Chinese authorities in the northern region of Inner Mongolia have handed down jail terms of up to five years to dozens of ethnic Mongolian herders who blockaded a construction site on their traditional grazing lands.
The sentences were handed down to 35 herders from the Ulzeimurun Sum (a township-like administrative division) in Bayan-Tumen Gachaa following a mass trial at the Zaruud Banner People's Court, near Tongliao city.
The herders were found guilty of "picking quarrels and stirring up trouble," and gathering to assault government departments," and handed jail terms ranging from six months to five years, the New York-based Southern Mongolian Human Rights Information Center (SMHRIC) reported on its website.
The herders were accused of blocking construction traffic during the building of interstate highway 208 between Ulzeimurun Sum and Lubei township last May, local media reported.
And, according to Zaruud Banner TV, "Jin Haixia and Wu Tiedan rallied the people via WeChat to come to gather illegally in front of the Police Dispatch Station to urge the release of the detainees."
“They staged a demonstration of protest and picketing in front of the Police Dispatch Station for 15 hours, disturbing the [the work of government departments], causing an adverse social effect, and violating state laws," the broadcaster said.
Wu Tiedan was sentenced to five years' imprisonment, Jin Haixia to four, and Borjigin Tsengelt to three years, SMHRIC said.
Fellow protester Ulzeit received a jail term of two-and-a-half years, while Shuang Xi was jailed for two years, and Tsetenbat and Madu for a year and a half, it said.
Buyan and Sarantsogt received one year's imprisonment apiece,while the remaining 26 protesters were released after being handed six-month sentences, as time already served was taken into account, it said.
A relative of one of the herders, who asked to remain anonymous, said the charges were "groundless and trumped-up," and that the herders had done nothing but try to defend their land.
Residents of Bayan-Tumen Gachaa said the court had decided in favor of majority ethnic Han Chinese settlers in the region, in particular, the Xu family who migrated to the area from the eastern province of Anhui during the 1960s.
Crackdown on Mongolian herders
The family had expanded and become rich enough to control key economic sectors in the region, as well as to manipulate local government, police and courts by means of bribery, SMHRIC quoted a statement from local residents as saying.
Local media accused the herders of preventing the Xus from continuing to cultivate the land, causing an economic loss of 3,770 yuan.
"One of the major protests that the herders launched was against the Xu family-run road construction company that illegally occupied the local herders’ grazing land," the herders' statement said.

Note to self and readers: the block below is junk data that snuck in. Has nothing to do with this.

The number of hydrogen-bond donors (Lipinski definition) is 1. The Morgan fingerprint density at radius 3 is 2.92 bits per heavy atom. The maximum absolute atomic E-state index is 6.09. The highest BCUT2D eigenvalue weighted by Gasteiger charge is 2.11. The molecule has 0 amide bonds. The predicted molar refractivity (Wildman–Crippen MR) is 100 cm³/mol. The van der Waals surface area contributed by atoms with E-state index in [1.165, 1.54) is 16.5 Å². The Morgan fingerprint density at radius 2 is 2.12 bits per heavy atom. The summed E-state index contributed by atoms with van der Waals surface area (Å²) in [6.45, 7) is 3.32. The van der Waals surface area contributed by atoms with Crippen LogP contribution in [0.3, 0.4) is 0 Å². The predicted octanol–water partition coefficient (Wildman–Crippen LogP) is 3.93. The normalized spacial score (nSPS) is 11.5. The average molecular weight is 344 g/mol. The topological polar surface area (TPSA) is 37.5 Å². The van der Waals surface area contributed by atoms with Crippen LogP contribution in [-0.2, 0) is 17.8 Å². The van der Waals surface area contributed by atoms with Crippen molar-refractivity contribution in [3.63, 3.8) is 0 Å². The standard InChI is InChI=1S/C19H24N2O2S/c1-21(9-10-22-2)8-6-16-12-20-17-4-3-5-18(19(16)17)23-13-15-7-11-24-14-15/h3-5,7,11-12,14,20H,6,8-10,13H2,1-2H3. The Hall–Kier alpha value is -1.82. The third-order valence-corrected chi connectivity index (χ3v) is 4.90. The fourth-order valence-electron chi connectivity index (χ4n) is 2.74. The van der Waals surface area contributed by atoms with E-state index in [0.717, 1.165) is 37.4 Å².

"The trial of 35 herders is an effort of the local authorities to accommodate the Xu’s demand to criminalize the protestors to prevent any further resistance from taking place," the statement said.
Without disclosing the details of the defendants, including their full names and sentence terms, the official TV news said, “With sufficient amount of evidences, all 35 defendants are convicted of the crimes that they were accused of being committed.”
Relatives and family members of the 9 imprisoned herders said they are denied to right to visit them in prison. Their health conditions and whereabouts remain unknown.
Calls to the Zaruud Banner People's Court rang unanswered on Wednesday.
SMHRIC spokesman Enghebatu Togochog told RFA that the mass sentencing came amid a crackdown on ethnic Mongolian nomadic herding communities within its borders by the ruling Chinese Communist Party.
"The persecution is getting worse and worse ... It's extremely unfair on the herding communities, because they are just trying to make a living, to fight for their land, for their legitimate rights and interests," he said.
He dismissed claims from the Zaruud Banner People's Court judge, who said the herders should have used "legal channels" to pursue their grievances.
"They petitioned and filed complaints about the situation, but they never received a response that they were satisfied with," he said. "In the end, the herders were left with no options, so they went and blockaded the construction site to stop the company from developing their grasslands. That's the sort of clashes that took place. This is a very common occurrence."
He called on the international community to pay close attention to the human rights situation in Inner Mongolia, "which is getting worse by the day."
Reported by Lin Ping for RFA's Mandarin Service. Translated and edited by Luisetta Mudie.